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Once you have created your WBS, you can then use it to create a Gantt chart; this will track your project
tasks across time. Gantt charts with be discussed further in Chapter 1.2.

You can use:


Lines to connect the elements and show interactions

Arrowheads to indicate time progression

A colour code to represent the status of each element.

Why develop a work breakdown structure?


There are many benefits of a WBS.

A detailed, well-organised WBS can help with effective:


Budgeting

Scheduling

Quality assurance

Allocation of resources

Quality control

Product delivery

Risk management.

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1.2 – Estimate duration and effort, sequence and dependencies of tasks, to
achieve project deliverables

What are project deliverables?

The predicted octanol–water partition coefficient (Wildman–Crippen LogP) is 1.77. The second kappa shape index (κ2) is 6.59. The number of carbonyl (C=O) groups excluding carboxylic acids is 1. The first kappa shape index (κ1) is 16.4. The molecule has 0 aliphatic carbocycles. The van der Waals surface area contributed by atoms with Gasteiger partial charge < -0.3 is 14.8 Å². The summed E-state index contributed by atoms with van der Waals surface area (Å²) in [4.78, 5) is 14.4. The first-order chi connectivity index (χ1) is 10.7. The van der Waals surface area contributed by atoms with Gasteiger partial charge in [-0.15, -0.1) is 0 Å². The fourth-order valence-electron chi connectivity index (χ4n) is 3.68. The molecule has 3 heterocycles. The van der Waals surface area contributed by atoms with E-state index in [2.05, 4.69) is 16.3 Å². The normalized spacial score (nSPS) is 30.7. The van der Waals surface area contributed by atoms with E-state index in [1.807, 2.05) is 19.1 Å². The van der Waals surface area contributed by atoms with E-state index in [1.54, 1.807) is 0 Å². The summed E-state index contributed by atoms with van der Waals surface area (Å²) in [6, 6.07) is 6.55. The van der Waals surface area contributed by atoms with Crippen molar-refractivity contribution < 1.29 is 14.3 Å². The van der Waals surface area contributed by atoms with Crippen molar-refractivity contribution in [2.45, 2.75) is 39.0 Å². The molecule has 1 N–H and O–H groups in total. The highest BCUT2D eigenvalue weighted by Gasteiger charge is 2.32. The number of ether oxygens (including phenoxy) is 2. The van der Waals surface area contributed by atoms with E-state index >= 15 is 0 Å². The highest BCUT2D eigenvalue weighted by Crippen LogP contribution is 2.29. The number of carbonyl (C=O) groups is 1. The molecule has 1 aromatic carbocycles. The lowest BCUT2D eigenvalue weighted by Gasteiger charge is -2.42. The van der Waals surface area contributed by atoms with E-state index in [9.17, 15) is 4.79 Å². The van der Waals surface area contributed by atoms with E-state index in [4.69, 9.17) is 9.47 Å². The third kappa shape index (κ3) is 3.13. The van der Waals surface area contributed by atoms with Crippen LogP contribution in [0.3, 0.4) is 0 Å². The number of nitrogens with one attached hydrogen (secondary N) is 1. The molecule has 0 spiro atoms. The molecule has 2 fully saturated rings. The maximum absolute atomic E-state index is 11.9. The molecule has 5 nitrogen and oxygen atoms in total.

Project deliverables are the building blocks of your overall project and are the tangible, measurable and
specific results of the process of your project. Deliverables are the reason projects are created and they
may contain a number of smaller deliverables. They are the products and/or services you give to
customers, clients and employees and they normally have a date for when they are due. A project
deliverable can be either an outcome that is to be achieved or an outcome that is to be provided.
Although they are closely related to objectives, deliverables and objectives are not the same thing. In
order to achieve your project objectives, you will need to identify your project deliverables in order to
help you.

Examples of project deliverables:


Reports

Documents

Server upgrade

Consumer goods

Hardware

Software

Design documents

User manuals

Training program

Systems

Milestones.

In order to achieve these project deliverables, you should estimate the duration and effort, sequence
and dependencies of the project tasks.

Estimating the duration and effort of your project